An assortment of different things.
theatlantic:

The Quiet Radicalism of All That

The ’90s were golden years for Nickelodeon. The children’s cable television network was home to now cult-classic shows like Are You Afraid of the Dark? (1991-2000), Clarissa Explains It All (1991-’94), The Secret Life of Alex Mack (1994-’98), and Salute Your Shorts (1991-’92)—arguably heretofore unmatched in their clever, un-condescending approach to entertaining young people. Nick News with Linda Ellerbee launched in 1992, and remains to this day one of the only shows on-air devoted to frank, engaging discussions of teen issues and opinions.
But perhaps the program that best embodied the values of Nick in those years was All That, a sketch-comedy show that premiered 20 years ago today. Created by Brian Robbins and Mike Tollin, All That ran for an impressive 10 seasons before it was canceled in 2005. The prolific franchise spawned a number of spin-offs (Good Burger, Kenan & Kel, The Amanda Show) and launched the careers of several comedy mainstays: Kenan Thompson, Amanda Bynes, Nick Cannon, and Taran Killam.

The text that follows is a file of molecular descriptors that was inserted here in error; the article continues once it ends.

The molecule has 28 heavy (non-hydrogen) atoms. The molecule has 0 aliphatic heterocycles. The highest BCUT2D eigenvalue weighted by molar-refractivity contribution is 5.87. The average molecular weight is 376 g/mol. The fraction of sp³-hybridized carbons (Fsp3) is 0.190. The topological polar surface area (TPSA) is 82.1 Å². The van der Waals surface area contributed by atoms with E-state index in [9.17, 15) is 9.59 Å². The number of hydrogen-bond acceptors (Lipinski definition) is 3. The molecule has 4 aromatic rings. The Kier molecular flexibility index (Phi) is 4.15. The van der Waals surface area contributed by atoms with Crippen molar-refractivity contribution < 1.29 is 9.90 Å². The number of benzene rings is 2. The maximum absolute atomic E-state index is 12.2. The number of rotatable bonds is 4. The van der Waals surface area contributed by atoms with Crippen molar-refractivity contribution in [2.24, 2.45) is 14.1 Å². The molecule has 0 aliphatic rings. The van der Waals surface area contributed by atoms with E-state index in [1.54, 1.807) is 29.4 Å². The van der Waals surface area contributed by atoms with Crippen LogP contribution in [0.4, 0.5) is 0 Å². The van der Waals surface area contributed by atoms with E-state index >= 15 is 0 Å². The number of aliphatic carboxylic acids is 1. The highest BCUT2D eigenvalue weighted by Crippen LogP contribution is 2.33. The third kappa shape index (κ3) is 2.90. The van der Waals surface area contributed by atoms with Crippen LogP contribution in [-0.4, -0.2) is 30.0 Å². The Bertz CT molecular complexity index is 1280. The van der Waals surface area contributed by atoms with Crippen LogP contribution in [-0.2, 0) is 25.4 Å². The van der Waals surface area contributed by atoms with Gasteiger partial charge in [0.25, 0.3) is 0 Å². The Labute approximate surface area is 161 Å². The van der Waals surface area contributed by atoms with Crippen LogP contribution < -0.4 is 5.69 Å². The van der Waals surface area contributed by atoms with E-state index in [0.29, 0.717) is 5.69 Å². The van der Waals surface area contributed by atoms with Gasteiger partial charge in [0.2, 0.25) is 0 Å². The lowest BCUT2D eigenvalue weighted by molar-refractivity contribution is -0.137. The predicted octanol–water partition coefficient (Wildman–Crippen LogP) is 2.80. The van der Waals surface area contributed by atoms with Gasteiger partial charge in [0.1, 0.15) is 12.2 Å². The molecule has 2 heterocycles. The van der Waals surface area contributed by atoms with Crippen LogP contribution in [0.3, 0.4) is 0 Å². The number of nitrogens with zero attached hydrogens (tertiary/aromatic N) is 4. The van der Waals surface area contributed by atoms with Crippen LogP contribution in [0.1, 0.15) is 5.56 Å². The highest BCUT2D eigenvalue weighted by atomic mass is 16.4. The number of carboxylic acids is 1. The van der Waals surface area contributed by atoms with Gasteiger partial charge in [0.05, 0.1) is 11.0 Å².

Like Saturday Night Live (which would later hire Thompson and Killam), All That was a communal pop-cultural touchstone. The parents of ’90s kids had the Church Lady, “more cowbell,” and Roseanne Roseannadanna; the kids themselves, though, had Pierre Escargot, “Vital Information,” and Repairman Man Man Man, and we recited their catch-phrases to one another in the cafeteria and on the playground. Although All That was clearly designed as a SNL, Jr., of sorts, it wasn’t merely starter sketch comedy—it was an admittedly daring venture for a children’s network to embark on.